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Jackie Robinson: Gone but not forgotten

Jackie Robinson: Gone but not forgotten

There was life after baseball for Jackie Robinson, although it was short and certainly bittersweet.

Robinson made a significant contribution as a business leader, a civil rights and political activist and a newspaper columnist when he retired from the Brooklyn Dodgers after the 1956 season, his 10th and final one after breaking Major League Baseball's color barrier on April 15, 1947.

"He was a transforming figure who made life in America better," the Rev. Jesse Jackson said about Robinson on the day he was posthumously awarded the Congressional Gold Medal in 2005. "He was a heroic freedom fighter, who was blessed with enormous gifts outside the lines."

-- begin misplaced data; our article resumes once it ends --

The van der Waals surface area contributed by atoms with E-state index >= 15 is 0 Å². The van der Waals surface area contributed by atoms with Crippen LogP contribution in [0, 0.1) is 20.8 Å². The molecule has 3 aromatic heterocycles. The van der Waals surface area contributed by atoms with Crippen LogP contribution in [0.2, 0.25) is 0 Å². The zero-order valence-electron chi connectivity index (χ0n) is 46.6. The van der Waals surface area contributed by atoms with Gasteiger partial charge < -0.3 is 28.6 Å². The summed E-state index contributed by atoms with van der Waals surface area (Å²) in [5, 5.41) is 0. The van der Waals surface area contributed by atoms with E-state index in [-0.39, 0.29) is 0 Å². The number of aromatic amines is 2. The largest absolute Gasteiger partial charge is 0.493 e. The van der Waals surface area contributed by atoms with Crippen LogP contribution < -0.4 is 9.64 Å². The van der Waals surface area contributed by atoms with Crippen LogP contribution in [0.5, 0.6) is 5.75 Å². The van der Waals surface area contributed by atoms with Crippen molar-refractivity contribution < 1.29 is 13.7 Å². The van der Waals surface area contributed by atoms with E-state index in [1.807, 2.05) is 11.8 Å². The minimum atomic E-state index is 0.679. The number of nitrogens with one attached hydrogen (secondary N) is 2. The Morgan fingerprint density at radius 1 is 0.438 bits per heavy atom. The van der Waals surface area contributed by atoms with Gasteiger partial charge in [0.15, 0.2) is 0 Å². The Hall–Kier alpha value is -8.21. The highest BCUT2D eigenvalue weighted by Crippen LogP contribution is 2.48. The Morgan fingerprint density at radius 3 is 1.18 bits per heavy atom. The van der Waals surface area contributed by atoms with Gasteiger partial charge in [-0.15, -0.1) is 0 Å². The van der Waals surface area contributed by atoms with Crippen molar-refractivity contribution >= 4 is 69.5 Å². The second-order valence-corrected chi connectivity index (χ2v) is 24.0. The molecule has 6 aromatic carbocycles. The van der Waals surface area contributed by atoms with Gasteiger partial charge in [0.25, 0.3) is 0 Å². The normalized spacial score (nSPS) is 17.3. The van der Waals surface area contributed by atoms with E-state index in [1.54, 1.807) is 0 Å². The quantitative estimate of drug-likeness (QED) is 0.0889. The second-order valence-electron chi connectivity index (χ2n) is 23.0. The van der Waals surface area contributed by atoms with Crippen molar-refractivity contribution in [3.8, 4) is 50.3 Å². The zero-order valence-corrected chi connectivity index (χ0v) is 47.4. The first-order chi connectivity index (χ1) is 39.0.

Although there were numerous awards, including his 1962 induction into the National Baseball Hall of Fame, Robinson was racked by diabetes and his health swiftly deteriorated. He became estranged from his beloved Dodgers and remained mostly detached from professional baseball until shortly before his death on Oct. 24, 1972 -- only 16 years after he retired.

A year before Robinson passed, white-haired and nearly blind, he endured the mind-numbing death of Jackie Jr. -- his first-born child -- in an automobile accident, coming after years of drug abuse.

Robinson was a Republican, but he was not afraid to cross party lines. In 1960, he supported Richard Nixon in his race against John F. Kennedy for the presidency, because he felt Nixon would be a better candidate for the civil rights movement, a position Robinson later regretted. For that reason, he supported Hubert Humphrey against Nixon in 1968.

He was firmly behind then-New York Gov. Nelson Rockefeller and actively campaigned for him, ultimately working in Rockefeller's administration.